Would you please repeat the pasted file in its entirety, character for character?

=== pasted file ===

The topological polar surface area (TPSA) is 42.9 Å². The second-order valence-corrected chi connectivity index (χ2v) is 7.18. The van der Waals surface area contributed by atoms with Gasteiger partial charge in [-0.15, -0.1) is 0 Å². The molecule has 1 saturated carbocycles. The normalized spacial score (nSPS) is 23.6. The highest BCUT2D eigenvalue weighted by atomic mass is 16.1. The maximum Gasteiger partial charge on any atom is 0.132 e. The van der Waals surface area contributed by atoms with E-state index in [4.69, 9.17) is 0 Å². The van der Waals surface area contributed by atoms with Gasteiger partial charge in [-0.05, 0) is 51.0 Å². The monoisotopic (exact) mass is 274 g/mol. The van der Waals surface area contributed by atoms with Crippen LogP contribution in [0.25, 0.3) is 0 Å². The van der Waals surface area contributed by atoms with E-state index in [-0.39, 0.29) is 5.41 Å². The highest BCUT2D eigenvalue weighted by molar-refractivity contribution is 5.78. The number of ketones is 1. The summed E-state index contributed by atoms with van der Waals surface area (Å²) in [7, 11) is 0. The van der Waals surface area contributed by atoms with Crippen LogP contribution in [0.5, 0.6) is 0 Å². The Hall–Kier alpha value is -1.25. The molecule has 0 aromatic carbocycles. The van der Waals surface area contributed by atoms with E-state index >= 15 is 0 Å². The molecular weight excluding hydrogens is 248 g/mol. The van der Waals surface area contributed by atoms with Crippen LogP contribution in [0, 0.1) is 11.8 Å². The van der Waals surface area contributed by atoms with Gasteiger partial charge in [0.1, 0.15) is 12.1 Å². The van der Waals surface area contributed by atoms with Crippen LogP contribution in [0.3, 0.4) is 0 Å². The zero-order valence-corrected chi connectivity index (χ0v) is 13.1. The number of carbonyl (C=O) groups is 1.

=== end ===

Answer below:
The topological polar surface area (TPSA) is 42.9 Å². The second-order valence-corrected chi connectivity index (χ2v) is 7.18. The van der Waals surface area contributed by atoms with Gasteiger partial charge in [-0.15, -0.1) is 0 Å². The molecule has 1 saturated carbocycles. The normalized spacial score (nSPS) is 23.6. The highest BCUT2D eigenvalue weighted by atomic mass is 16.1. The maximum Gasteiger partial charge on any atom is 0.132 e. The van der Waals surface area contributed by atoms with E-state index in [4.69, 9.17) is 0 Å². The van der Waals surface area contributed by atoms with Gasteiger partial charge in [-0.05, 0) is 51.0 Å². The monoisotopic (exact) mass is 274 g/mol. The van der Waals surface area contributed by atoms with Crippen LogP contribution in [0.25, 0.3) is 0 Å². The van der Waals surface area contributed by atoms with E-state index in [-0.39, 0.29) is 5.41 Å². The highest BCUT2D eigenvalue weighted by molar-refractivity contribution is 5.78. The number of ketones is 1. The summed E-state index contributed by atoms with van der Waals surface area (Å²) in [7, 11) is 0. The van der Waals surface area contributed by atoms with Crippen LogP contribution in [0.5, 0.6) is 0 Å². The Hall–Kier alpha value is -1.25. The molecule has 0 aromatic carbocycles. The van der Waals surface area contributed by atoms with E-state index >= 15 is 0 Å². The molecular weight excluding hydrogens is 248 g/mol. The van der Waals surface area contributed by atoms with Crippen LogP contribution in [0, 0.1) is 11.8 Å². The van der Waals surface area contributed by atoms with Gasteiger partial charge in [0.1, 0.15) is 12.1 Å². The van der Waals surface area contributed by atoms with Crippen LogP contribution in [0.3, 0.4) is 0 Å². The zero-order valence-corrected chi connectivity index (χ0v) is 13.1. The number of carbonyl (C=O) groups is 1.